60 Minutes will feature: a report on the use of computer facial recognition technology in public places, which is making it harder to remain anonymous (preview); an interview with North Korean defector Shin Dong Hyuk (preview); and, a look at some of the personal effects of Michael Jackson, whose brand is making more money in death than he was earning later in life (preview)
On Comedy Central...
Jon Stewart clocked Dick Cheney's and Donald's Rumsfeld victory lap.
Monday: Actress Ellen Page
Tuesday: Former NBA Coach Phil Jackson
Wednesday: Bill O'Reilly (Fox News)
Thursday: Actor Morgan Freeman
And Stephen Colbert counted on Obamacare being repealed.
Monday: David Sassoon (InsideClimateNews.org)
Tuesday: Author Noah Feldman
Wednesday: Band The National
Thursday: Christopher Chivers (New York Times)
On July 4, Adam Kokesh hopes to lead 1,000 protesters armed with guns into Washington, D.C. to advocate for open carry. In Kokesh’s eyes, a crowd armed with guns compares to the nonviolent civil disobedience practiced by Mahatma Gandhi.
Kokesh answered the Washington Post through a series of text messages:Suppose the D.C. police, as they have promised, block the marchers from crossing into Washington? How should they respond?
"With Satyagraha," Kokesh, 31, texted The Washington Post. That is a term used by Mahatma Gandhi to describe his strategy of nonviolent resistance to British rule in India. [...]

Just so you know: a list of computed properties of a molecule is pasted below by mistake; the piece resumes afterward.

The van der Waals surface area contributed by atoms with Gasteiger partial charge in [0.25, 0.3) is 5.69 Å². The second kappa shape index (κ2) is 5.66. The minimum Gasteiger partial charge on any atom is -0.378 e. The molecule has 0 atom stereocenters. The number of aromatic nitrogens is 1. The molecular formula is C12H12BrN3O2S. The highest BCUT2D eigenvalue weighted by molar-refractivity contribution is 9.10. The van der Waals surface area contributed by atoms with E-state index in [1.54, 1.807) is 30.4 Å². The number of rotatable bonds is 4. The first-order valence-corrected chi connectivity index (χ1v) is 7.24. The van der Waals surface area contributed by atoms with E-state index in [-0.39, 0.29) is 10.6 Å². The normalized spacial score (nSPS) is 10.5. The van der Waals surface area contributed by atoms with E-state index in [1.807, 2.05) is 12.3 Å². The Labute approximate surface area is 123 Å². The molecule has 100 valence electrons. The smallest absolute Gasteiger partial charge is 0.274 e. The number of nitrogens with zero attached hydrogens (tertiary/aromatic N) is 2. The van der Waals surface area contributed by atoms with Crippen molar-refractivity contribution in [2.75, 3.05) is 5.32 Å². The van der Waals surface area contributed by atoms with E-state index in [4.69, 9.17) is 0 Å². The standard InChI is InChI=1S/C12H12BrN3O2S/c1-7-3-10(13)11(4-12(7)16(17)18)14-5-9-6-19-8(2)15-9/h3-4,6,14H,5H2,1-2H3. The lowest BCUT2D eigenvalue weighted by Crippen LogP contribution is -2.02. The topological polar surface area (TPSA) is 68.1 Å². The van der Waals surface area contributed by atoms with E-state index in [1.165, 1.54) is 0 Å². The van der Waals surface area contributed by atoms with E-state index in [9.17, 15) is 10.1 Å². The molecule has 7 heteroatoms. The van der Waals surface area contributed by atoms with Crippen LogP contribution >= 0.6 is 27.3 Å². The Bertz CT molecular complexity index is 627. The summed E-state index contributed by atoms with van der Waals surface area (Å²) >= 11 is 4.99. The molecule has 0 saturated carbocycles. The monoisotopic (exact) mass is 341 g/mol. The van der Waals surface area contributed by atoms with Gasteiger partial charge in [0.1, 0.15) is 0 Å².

Did his response of "satyagraha" mean violence is unacceptable?
"Only if absolutely necessary in defense of life or limb," he wrote.
Rep. Kevin Cramer (R-ND) argued that Roe v. Wade is ultimately responsible for the rash of school shootings.
"Just in the last several days, a Bismarck news anchor mistakenly uttered vulgarity on live television. He's been heralded by celebrities from New York to California as some sort of pop icon. His bosses have been called goons because they fired him. We learned this week that the Pentagon is vetting its guide on religious tolerance with a group that compared Christian evangelism to rape, and advocated that military personnel and colluding chaplains who proselytize should be court-marshalled.
Forty years ago, the United States Supreme Court sanctioned abortion on demand. And we wonder why our culture sees school shootings so often."
And, in news about a different type of shooting...
A Tennessee state legislator is seeking vengeance against a traffic camera that did him wrong.
Rep. Jon Lundberg (R-Bristol) was cited for driving 60 miles an hour in a 45 mile-per-hour zone while driving in Bluff City in 2010, just weeks before voters elected him to a third election. The photo-enforced traffic cameras did not show images of the driver, and Lundberg said an employee of his public relations firm was driving the company vehicle at the time.
The traffic camera speeding ticket "has absolutely zero effect" on his decision to sponsor the bill, Lundberg told The City Paper. "In fact, until you said that, I completely forgot about that." [...]
In other legislation during the session, Lundberg notably got a resolution passed honoring his own PR firm.
Life moves pretty fast. If you don't stop and look around once in a while, you could miss it.